Skip to content


Archives of Public Health

Volume 73 Supplement 1

Methods in Epidemiology Symposium

Open Access

Perspectives and pitfalls of microbiome research through home based fecal sampling: the Flemish Gut Flora Project experience

  • Doris Vandeputte1,
  • Rianne Vanleeuwen1,
  • Gwen Falony1,
  • Marie Joossens1 and
  • Jeroen Raes1
Archives of Public HealthThe official journal of the Belgian Public Health Association201573(Suppl 1):P33

Published: 17 September 2015

The set up of large-scale, longitudinally sampled cohorts for microbiome research is logistically challenging as sample quality highly depends on the applied storage conditions. Ideally, fecal material intended for microbiome monitoring needs to be frozen immediately after sampling in order to stop the growth of residing bacteria and to conserve baseline microbial abundances. Effective fecal sampling protocols should not only combine comprehensive collection and storage instructions, but also excel in simplicity and hygiene of sample handling to avoid creating a potential population selection. To meet these criteria, the Flemish Gut Flora Project (FGFP), a large-scale (n>5000) microbiome research project based in Flanders (Belgium), developed a home sampling, aliquotting, and freezing protocol that, in combination with a cold chain collection network, would generate high-quality samples for microbiome research, while at the same time reducing logistic and post-collection analysis expenses.

Here we evaluate the FGFP sampling procedure in order to share the lessons learned from this project and improve future fecal sampling methods. We investigate selection bias imposed by the recruitment and check drop out values of the different steps of the sampling procedure. Based on questionnaires and temperature-time data of a subset of the samples we evaluate the cold chain and identify pitfalls of this crucial step in fecal sample collection for microbiome research. Furthermore recommendations to improve fecal sampling user experience are deduced from the responses to a user experience questionnaire and options for better fecal sampling procedures that combine these insights with methods to reduce laboratory efforts are proposed.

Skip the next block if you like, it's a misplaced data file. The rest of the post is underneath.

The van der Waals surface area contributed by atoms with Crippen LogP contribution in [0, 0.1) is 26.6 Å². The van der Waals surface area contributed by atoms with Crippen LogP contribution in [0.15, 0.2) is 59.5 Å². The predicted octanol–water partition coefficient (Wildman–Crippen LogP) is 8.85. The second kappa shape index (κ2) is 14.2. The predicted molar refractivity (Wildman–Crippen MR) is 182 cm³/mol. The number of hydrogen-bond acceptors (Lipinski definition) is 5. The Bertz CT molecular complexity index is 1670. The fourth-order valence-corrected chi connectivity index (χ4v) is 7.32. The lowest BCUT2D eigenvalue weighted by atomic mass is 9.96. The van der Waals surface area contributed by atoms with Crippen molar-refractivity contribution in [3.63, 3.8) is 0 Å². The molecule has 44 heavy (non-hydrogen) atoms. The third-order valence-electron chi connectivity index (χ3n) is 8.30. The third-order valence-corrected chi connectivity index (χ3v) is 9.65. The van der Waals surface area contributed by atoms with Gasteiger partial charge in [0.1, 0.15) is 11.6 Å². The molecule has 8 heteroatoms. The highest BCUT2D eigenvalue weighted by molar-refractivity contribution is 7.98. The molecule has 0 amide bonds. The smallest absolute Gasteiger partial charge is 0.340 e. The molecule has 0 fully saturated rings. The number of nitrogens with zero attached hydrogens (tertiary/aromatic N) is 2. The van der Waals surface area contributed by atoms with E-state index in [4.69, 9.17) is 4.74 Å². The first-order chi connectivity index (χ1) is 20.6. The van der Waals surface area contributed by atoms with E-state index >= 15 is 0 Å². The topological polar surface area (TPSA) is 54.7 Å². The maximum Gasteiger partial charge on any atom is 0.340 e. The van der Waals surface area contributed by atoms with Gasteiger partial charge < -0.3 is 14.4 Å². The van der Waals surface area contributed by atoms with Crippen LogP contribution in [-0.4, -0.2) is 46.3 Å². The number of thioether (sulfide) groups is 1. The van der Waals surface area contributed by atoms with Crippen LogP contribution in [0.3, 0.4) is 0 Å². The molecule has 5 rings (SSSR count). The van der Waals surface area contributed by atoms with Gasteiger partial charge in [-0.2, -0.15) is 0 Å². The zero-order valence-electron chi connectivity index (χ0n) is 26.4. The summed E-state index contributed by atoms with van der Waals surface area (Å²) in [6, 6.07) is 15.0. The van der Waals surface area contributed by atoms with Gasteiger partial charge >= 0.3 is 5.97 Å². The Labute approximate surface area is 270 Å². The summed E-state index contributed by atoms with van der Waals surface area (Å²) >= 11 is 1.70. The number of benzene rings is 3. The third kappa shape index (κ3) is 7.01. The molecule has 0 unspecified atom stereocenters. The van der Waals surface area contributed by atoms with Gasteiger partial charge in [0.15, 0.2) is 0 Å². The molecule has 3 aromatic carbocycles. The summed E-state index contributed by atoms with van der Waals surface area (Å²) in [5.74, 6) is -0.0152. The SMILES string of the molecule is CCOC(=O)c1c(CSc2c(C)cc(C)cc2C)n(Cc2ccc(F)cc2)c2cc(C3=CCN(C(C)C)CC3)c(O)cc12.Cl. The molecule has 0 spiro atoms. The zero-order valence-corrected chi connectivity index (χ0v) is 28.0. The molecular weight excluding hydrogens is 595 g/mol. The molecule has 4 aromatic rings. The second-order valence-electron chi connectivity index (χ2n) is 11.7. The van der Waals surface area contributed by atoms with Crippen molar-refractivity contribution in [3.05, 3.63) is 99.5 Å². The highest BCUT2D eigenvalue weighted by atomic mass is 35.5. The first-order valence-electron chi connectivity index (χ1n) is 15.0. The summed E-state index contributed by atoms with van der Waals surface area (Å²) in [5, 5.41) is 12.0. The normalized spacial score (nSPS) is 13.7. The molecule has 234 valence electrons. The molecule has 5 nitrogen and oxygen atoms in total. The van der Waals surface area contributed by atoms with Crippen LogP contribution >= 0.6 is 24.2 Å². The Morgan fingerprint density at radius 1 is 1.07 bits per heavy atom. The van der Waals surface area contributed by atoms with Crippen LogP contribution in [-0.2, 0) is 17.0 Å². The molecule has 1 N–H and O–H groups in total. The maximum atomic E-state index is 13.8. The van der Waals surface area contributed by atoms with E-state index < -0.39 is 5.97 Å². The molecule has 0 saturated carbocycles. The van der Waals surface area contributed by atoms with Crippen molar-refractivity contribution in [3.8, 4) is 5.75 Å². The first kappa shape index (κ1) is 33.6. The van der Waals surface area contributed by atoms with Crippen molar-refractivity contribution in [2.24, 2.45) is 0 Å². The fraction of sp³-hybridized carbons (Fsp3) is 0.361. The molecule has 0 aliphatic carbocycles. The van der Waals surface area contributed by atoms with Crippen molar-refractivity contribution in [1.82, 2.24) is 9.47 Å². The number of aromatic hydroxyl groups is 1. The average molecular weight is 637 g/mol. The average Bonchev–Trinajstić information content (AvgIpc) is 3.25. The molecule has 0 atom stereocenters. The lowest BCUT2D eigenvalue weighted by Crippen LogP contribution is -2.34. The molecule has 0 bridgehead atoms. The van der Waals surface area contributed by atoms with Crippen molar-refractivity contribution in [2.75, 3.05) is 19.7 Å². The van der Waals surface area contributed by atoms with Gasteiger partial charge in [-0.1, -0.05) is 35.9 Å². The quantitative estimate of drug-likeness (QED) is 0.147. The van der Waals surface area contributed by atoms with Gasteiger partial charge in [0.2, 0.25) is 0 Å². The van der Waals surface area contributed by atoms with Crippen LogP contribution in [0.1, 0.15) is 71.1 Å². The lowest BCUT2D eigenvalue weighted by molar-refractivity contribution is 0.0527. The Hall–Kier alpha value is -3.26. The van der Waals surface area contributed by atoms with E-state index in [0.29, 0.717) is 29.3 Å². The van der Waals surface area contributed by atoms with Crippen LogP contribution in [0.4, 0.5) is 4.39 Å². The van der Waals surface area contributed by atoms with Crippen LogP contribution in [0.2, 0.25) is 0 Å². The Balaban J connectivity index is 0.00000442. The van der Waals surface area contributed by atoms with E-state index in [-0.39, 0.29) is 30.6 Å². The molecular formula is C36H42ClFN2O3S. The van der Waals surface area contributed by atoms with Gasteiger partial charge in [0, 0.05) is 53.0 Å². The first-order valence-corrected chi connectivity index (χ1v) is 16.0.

Authors’ Affiliations

Katholieke Universiteit Leuven, Leuven, Belgium


© Vandeputte et al. 2015

This article is published under license to BioMed Central Ltd. This is an Open Access article distributed under the terms of the Creative Commons Attribution License (, which permits unrestricted use, distribution, and reproduction in any medium, provided the original work is properly cited. The Creative Commons Public Domain Dedication waiver ( applies to the data made available in this article, unless otherwise stated.


By submitting a comment you agree to abide by our Terms and Community Guidelines. If you find something abusive or that does not comply with our terms or guidelines please flag it as inappropriate.